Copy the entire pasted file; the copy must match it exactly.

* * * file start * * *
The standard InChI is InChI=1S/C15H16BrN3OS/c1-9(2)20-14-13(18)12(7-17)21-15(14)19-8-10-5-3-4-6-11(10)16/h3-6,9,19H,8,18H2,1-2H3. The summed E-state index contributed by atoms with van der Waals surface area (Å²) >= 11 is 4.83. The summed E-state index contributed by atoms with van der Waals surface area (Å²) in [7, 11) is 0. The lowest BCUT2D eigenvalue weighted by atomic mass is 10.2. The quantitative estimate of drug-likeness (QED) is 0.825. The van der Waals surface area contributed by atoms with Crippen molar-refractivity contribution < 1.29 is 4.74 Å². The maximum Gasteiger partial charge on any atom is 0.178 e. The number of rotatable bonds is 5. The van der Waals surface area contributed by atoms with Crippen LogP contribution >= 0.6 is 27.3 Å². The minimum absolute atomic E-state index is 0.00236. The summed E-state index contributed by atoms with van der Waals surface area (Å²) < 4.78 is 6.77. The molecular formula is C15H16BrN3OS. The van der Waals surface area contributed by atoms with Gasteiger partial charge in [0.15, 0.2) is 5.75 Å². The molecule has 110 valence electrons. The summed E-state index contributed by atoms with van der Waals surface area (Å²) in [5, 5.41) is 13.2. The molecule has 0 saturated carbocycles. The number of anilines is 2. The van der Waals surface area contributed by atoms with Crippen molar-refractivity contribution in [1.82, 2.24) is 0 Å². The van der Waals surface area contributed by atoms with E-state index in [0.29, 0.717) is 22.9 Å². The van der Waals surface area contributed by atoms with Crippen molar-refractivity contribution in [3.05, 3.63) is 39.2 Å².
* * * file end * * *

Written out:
The standard InChI is InChI=1S/C15H16BrN3OS/c1-9(2)20-14-13(18)12(7-17)21-15(14)19-8-10-5-3-4-6-11(10)16/h3-6,9,19H,8,18H2,1-2H3. The summed E-state index contributed by atoms with van der Waals surface area (Å²) >= 11 is 4.83. The summed E-state index contributed by atoms with van der Waals surface area (Å²) in [7, 11) is 0. The lowest BCUT2D eigenvalue weighted by atomic mass is 10.2. The quantitative estimate of drug-likeness (QED) is 0.825. The van der Waals surface area contributed by atoms with Crippen molar-refractivity contribution < 1.29 is 4.74 Å². The maximum Gasteiger partial charge on any atom is 0.178 e. The number of rotatable bonds is 5. The van der Waals surface area contributed by atoms with Crippen LogP contribution >= 0.6 is 27.3 Å². The minimum absolute atomic E-state index is 0.00236. The summed E-state index contributed by atoms with van der Waals surface area (Å²) < 4.78 is 6.77. The molecular formula is C15H16BrN3OS. The van der Waals surface area contributed by atoms with Gasteiger partial charge in [0.15, 0.2) is 5.75 Å². The molecule has 110 valence electrons. The summed E-state index contributed by atoms with van der Waals surface area (Å²) in [5, 5.41) is 13.2. The molecule has 0 saturated carbocycles. The number of anilines is 2. The van der Waals surface area contributed by atoms with Crippen molar-refractivity contribution in [1.82, 2.24) is 0 Å². The van der Waals surface area contributed by atoms with E-state index in [0.29, 0.717) is 22.9 Å². The van der Waals surface area contributed by atoms with Crippen molar-refractivity contribution in [3.05, 3.63) is 39.2 Å².